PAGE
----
A risk factor is something that increases your likelihood of getting a disease or condition.
It is possible to develop kidney stones with or without the risk factors listed below. However, the more risk factors you have, the greater your likelihood of developing kidney stones.
Personal or family history of kidney stones is one of the more common factors. Kidney stones are also more common in adults under 40 years old who are Caucasian or Asian. Risk factors for specific types of kidney stones include:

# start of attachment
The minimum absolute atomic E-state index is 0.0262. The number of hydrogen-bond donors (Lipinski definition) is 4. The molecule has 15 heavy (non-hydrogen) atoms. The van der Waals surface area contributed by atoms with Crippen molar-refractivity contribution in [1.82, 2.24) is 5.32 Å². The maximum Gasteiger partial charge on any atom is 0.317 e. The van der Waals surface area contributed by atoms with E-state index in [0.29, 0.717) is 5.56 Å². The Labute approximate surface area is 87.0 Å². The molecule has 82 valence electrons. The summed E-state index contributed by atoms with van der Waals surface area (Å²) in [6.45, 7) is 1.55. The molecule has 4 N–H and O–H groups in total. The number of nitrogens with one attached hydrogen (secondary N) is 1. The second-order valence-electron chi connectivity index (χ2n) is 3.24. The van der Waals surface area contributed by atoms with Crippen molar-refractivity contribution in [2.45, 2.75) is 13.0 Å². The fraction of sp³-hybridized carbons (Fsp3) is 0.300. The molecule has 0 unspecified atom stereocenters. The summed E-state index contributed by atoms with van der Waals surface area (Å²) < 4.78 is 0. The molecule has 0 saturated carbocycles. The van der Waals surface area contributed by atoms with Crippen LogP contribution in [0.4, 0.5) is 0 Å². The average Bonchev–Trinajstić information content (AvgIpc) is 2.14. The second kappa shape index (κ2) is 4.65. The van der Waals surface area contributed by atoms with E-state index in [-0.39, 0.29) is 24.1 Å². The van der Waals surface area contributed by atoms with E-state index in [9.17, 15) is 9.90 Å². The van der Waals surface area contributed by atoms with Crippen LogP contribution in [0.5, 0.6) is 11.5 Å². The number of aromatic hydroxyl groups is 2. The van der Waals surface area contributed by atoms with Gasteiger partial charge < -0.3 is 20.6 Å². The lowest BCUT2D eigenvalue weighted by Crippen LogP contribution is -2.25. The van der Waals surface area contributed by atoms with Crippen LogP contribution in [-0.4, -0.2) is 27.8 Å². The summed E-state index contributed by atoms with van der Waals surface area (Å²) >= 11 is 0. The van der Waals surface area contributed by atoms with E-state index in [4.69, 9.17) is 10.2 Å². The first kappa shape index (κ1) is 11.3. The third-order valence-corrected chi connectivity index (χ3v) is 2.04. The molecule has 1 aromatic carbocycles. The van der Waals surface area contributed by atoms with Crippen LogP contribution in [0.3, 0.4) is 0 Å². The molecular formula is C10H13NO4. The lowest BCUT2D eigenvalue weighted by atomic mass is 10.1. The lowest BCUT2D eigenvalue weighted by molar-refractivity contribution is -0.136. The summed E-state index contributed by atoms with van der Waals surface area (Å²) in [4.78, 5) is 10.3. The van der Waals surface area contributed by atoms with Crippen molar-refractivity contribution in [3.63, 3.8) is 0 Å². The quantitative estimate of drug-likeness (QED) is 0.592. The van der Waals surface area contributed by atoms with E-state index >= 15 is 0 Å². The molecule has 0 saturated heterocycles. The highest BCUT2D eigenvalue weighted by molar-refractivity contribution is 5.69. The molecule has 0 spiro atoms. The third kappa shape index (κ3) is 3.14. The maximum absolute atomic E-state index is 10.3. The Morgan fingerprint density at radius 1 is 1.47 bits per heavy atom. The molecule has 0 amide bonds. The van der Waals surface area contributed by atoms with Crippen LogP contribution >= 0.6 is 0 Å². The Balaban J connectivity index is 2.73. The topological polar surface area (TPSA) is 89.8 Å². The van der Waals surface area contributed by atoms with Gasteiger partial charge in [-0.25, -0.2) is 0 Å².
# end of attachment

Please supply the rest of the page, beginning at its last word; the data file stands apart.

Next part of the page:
- Excess dietary sodium and oxalate. Oxalate can be found in green, leafy vegetables, chocolate, nuts, or tea.
- Low fluid intake, especially during warmer weather, which can lead to dehydration
- Overactive parathyroid gland
- Chronic bowel disorders such as Crohns disease or ulcerative colitis
- Some diuretics
- Calcium-based antacids
- History of urinary infection
- More common in women
- Excess dietary red meat or poultry
A rare genetic disorder increases risk of cystine stones.
- Reviewer: Adrienne Carmack, MD; Brian Randall, MD
- Review Date: 04/2013 -
- Update Date: 04/16/2013 -